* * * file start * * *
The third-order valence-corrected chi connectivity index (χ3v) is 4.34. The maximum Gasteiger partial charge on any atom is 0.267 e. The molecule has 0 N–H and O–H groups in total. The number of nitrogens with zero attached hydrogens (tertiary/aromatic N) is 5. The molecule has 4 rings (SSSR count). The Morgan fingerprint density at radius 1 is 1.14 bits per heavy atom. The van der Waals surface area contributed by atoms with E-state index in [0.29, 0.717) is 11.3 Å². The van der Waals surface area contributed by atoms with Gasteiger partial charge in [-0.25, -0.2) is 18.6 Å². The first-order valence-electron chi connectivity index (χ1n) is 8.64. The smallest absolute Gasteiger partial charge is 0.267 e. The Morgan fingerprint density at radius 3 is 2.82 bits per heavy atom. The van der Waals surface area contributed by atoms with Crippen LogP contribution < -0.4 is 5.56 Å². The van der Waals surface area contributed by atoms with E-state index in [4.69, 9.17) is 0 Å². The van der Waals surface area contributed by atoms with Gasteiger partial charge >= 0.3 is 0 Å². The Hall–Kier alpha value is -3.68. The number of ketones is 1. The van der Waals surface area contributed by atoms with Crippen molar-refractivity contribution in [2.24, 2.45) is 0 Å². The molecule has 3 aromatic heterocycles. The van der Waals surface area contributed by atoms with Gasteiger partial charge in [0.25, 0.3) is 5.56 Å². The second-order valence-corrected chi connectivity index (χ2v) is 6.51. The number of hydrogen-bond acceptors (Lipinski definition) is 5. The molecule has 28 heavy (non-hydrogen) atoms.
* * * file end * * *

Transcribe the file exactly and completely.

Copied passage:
The third-order valence-corrected chi connectivity index (χ3v) is 4.34. The maximum Gasteiger partial charge on any atom is 0.267 e. The molecule has 0 N–H and O–H groups in total. The number of nitrogens with zero attached hydrogens (tertiary/aromatic N) is 5. The molecule has 4 rings (SSSR count). The Morgan fingerprint density at radius 1 is 1.14 bits per heavy atom. The van der Waals surface area contributed by atoms with E-state index in [0.29, 0.717) is 11.3 Å². The van der Waals surface area contributed by atoms with Gasteiger partial charge in [-0.25, -0.2) is 18.6 Å². The first-order valence-electron chi connectivity index (χ1n) is 8.64. The smallest absolute Gasteiger partial charge is 0.267 e. The Morgan fingerprint density at radius 3 is 2.82 bits per heavy atom. The van der Waals surface area contributed by atoms with Crippen LogP contribution < -0.4 is 5.56 Å². The van der Waals surface area contributed by atoms with E-state index in [4.69, 9.17) is 0 Å². The van der Waals surface area contributed by atoms with Gasteiger partial charge >= 0.3 is 0 Å². The Hall–Kier alpha value is -3.68. The number of ketones is 1. The van der Waals surface area contributed by atoms with Crippen molar-refractivity contribution in [2.24, 2.45) is 0 Å². The molecule has 3 aromatic heterocycles. The van der Waals surface area contributed by atoms with Gasteiger partial charge in [0.25, 0.3) is 5.56 Å². The second-order valence-corrected chi connectivity index (χ2v) is 6.51. The number of hydrogen-bond acceptors (Lipinski definition) is 5. The molecule has 28 heavy (non-hydrogen) atoms.